Reward points should not be considered as a primary factor when choosing a card. Always remember these points should be considered as an auxiliary benefit you derive due to using your card or staying loyal; they should never become an inducement to spend more, warns Abhishek Agarwal
Whether it is the supermarket where you buy your monthly groceries or the club where you have a membership or your favorite brand of clothing, they all try to woo their customers with reward points. Reward points are a way to encourage customers to stay loyal to the brand or store by offering some benefits which they collect as a result of shopping at a particular brand outlet.
Similarly credit card companies offer reward points to their customers in order to encourage them to continue using the same card and if possible use it more often!
How do credit card reward points work?
Rewards points are offered for every rupee you spend when you swipe your credit card. One rupee spent is not equal to one reward point. This depends on the credit card company policy and the card type; thus the same company may offer a different reward structure for different card variants it offers. These rewards points can be exchanged for one of the options that the company offers; these options can be in the form of vouchers, waiver of fees, and contribution to a charity or a gift. The customer has to choose from a pre-decided list that the company has.
Let's understand this with the help of an example:
If you have a credit card variant that offers 2 reward points for every Rs 150 spent; by spending Rs 75,000 you will accumulate 1,000 points.
Depending on the reward you choose these 1,000 points could be worth Rs 250-500. Thus when you spend Rs 75,000 you get a reward worth Rs 250-500.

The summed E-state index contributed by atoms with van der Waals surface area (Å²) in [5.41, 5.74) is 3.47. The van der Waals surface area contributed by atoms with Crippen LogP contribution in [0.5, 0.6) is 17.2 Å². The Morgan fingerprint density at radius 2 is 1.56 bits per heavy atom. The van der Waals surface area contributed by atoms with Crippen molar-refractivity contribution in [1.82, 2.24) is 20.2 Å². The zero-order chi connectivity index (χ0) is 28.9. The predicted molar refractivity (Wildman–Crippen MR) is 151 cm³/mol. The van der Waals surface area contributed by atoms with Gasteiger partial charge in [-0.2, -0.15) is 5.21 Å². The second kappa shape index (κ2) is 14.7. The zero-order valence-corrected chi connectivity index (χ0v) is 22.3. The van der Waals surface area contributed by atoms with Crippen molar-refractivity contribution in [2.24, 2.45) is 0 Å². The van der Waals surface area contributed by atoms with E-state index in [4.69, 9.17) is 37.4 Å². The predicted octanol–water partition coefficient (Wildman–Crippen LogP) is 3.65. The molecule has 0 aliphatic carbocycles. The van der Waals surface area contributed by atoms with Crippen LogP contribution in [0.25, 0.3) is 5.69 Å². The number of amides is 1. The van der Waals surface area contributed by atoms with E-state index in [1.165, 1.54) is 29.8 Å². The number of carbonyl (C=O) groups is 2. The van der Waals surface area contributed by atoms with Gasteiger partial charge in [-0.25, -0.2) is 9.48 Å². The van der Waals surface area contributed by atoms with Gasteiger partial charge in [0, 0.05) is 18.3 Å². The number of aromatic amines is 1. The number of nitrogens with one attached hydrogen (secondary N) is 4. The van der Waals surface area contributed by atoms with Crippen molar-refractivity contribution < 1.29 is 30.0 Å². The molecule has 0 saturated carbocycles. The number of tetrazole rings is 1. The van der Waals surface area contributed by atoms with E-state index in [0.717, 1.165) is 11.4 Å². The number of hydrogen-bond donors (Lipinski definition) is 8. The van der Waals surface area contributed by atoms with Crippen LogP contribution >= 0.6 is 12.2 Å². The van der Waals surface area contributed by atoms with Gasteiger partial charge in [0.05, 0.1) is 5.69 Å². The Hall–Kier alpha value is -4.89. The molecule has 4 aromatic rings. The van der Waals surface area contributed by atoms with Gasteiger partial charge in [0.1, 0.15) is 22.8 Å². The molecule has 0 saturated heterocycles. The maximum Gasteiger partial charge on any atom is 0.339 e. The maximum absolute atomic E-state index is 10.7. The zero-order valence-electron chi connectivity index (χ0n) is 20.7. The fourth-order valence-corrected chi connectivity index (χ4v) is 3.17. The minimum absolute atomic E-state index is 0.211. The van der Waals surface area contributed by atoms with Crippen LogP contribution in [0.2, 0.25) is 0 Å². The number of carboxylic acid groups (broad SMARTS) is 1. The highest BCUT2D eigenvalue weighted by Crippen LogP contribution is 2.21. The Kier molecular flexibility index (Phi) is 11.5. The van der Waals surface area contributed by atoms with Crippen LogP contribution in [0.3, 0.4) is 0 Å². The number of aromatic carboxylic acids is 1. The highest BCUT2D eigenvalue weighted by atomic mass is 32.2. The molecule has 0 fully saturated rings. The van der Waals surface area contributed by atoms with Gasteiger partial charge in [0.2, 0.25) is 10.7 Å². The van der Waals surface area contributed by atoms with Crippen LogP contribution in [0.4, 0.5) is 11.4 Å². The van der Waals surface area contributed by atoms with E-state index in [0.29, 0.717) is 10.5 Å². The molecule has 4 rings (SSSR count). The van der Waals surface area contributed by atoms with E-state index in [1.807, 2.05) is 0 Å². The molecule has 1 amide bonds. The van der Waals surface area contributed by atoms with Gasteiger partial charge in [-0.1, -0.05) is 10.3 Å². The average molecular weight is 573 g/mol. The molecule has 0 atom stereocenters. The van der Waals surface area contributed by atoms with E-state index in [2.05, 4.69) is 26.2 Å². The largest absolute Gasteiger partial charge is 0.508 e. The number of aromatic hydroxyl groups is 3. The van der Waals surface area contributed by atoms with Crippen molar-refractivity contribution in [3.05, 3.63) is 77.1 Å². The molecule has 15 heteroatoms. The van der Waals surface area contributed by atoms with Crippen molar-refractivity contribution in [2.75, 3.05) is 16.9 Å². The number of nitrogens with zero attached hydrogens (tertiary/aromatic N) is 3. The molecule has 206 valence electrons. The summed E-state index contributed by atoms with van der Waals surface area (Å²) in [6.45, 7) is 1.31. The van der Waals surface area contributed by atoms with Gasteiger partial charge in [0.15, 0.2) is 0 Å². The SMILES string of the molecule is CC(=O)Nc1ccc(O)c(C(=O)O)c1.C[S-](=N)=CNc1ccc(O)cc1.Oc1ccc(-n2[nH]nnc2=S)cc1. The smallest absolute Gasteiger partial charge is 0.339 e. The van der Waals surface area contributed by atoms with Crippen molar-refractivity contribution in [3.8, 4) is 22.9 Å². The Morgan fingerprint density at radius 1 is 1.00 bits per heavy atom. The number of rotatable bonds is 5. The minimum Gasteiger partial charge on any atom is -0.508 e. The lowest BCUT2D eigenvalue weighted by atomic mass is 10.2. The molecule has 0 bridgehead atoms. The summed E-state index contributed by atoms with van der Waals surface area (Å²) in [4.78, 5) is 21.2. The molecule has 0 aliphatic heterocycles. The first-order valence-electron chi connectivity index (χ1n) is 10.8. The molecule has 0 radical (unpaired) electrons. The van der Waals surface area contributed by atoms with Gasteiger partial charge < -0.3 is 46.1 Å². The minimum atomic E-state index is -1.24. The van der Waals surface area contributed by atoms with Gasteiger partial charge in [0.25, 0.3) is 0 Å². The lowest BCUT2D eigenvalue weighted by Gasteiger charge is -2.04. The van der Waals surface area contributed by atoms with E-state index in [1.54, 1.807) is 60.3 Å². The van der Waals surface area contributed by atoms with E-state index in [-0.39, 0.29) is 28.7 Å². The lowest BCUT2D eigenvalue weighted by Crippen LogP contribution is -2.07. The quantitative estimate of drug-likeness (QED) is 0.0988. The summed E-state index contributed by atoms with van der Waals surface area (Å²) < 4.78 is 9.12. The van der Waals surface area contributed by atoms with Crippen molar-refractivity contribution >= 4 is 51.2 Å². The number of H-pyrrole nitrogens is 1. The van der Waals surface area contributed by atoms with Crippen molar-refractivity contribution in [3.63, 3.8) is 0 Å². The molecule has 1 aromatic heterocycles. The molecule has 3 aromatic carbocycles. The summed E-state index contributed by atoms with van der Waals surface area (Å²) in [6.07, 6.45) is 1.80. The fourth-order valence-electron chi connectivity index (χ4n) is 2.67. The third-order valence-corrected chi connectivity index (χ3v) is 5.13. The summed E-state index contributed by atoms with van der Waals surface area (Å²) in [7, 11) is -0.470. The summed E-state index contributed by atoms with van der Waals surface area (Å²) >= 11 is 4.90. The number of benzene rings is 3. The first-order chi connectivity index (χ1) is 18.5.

The above is just an example and the reward points may vary; they may be higher or lower. This is from the perspective of the customer; how do reward points work for the credit card company.
Credit card companies take a fee that is called an interchange fee from the merchant establishment; apart from this the annual fee or interest paid by the card holders on delayed payments are the main source of income for the credit card companies. A part of the earnings mainly from what is taken from the merchant establishment is passed on to the customers in the form of reward points.
What you should know about reward points?
When you apply for a credit card that offers reward points do look at their charge structure. Cards that offer reward points usually charge higher rates of penalty on delayed payments which makes the card expensive in case of a default when compared to a normal card.
If the reward points are not used within a stipulated time period they may expire; check with the credit card company about their policy on reward points.
Since you have to choose from a limited list of options, it's better to choose cards that let you exchange points for tickets or annual fees. This way you are not saddled with things that you do not require.
So how important are reward points?
Reward points should not be considered as a primary factor when choosing a card. Always remember these points should be considered as an auxiliary benefit you derive due to using your card or staying loyal; they should never become an inducement to spend more.
In the above example we saw that on an expenditure of Rs 75,000 you get rewards worth Rs 250-500 which is 0.33 to 0.66 per cent of your total spend; think really hard if it makes economic sense to spend extra to get rewards.
Having said that, if you do use your credit card frequently and are a prudent user who does not splurge or delay her/his payments then reward points can be useful for you.
If you travel frequently then you could choose a card that has travel miles in its rewards option. If your fuel expenditure is high then you could use co-branded card that offers benefits of getting fuel and so on.
Though reward points are not a primary concern they do hold some monetary value. Be sure to redeem your points on time and make the best use of your card.
Photograph: Moyan Brenn/Creative Commons
The author is Co-founder and Director Credit Vidya.